Oven-roasted Ratatouille

August 31, 2019 at 10:22 pm (B plus (3 stars, like a lot), Cook's Illustrated, Italian, Summer recipes, Vegetable dishes, Yearly menu plan)


Before I got pregnant with Alma I hated eggplant. So I never tried making ratatouille. But since my pregnancy I’ve learned to like eggplant. And I got eggplant, zucchini, tomatoes, and bell peppers from my CSA this week. It was time to try making ratatouille.

I chose the “Walkaway Ratatouille” recipe from Cook’s Illustrated to try.

Ingredients:

  • ⅓ cup olive oil + 1 Tablespoon
  • 2 large onions, cut into 1-inch pieces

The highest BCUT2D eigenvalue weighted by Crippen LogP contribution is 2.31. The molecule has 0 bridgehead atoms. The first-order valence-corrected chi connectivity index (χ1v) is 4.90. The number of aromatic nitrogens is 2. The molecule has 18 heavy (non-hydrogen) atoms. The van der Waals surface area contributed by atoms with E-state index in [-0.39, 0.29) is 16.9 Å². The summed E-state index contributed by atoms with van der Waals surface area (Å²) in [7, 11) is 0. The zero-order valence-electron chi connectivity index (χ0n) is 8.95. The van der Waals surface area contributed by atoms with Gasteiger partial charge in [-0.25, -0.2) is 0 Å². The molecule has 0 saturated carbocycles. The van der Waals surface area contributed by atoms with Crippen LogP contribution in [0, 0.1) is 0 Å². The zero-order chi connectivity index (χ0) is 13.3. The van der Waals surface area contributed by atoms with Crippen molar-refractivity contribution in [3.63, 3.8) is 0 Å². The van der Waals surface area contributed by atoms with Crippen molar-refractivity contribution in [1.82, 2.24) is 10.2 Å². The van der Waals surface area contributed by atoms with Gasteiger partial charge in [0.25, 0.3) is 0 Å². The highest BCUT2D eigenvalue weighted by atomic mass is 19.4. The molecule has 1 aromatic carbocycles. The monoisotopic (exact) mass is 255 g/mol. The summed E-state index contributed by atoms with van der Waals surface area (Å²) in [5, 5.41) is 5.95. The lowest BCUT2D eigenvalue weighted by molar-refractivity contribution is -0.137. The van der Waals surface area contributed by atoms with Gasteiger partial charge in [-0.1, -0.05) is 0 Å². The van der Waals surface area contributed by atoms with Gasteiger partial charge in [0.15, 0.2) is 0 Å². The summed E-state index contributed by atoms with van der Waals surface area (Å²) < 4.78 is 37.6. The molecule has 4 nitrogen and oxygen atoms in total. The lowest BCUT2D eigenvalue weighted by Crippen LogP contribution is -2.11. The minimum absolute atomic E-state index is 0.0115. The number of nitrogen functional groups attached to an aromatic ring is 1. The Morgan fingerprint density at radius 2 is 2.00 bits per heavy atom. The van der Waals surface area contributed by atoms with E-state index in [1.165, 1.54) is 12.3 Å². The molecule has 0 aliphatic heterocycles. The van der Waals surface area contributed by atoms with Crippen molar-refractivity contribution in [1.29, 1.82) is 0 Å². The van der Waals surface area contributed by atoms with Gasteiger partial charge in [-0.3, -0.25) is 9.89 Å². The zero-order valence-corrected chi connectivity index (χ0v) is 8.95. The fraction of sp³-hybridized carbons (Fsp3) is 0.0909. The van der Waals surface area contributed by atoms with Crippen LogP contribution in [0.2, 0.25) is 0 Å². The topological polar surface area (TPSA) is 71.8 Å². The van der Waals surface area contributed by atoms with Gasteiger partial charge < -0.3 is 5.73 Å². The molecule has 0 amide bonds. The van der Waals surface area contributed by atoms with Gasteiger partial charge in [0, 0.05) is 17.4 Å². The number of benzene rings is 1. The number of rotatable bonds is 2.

• 8 large garlic cloves, peeled and smashed
  • Salt and pepper
  • 1 ½ teaspoons herbes de Provence
  • ¼ teaspoon red pepper flakes
  • 1 bay leaf
  • 1 ½ pounds eggplant, peeled and cut into 1-inch pieces
  • 2 pounds plum tomatoes, peeled, cored, and chopped coarse (or one 28-ounce can of whole peeled tomatoes that have been drained and chopped coarse)
  • 2 small zucchini, halved lengthwise and cut into 1-inch pieces
  • 1 red bell pepper, stemmed, seeded, and cut into 1-inch pieces
  • 1 yellow bell pepper, stemmed, seeded, and cut into 1-inch pieces
  • 2 tablespoons chopped fresh basil
  • 1 tablespoon minced fresh parsley
  • 1 tablespoon sherry vinegar

Instructions:

  1. Crush and peel your garlic and chop your onion.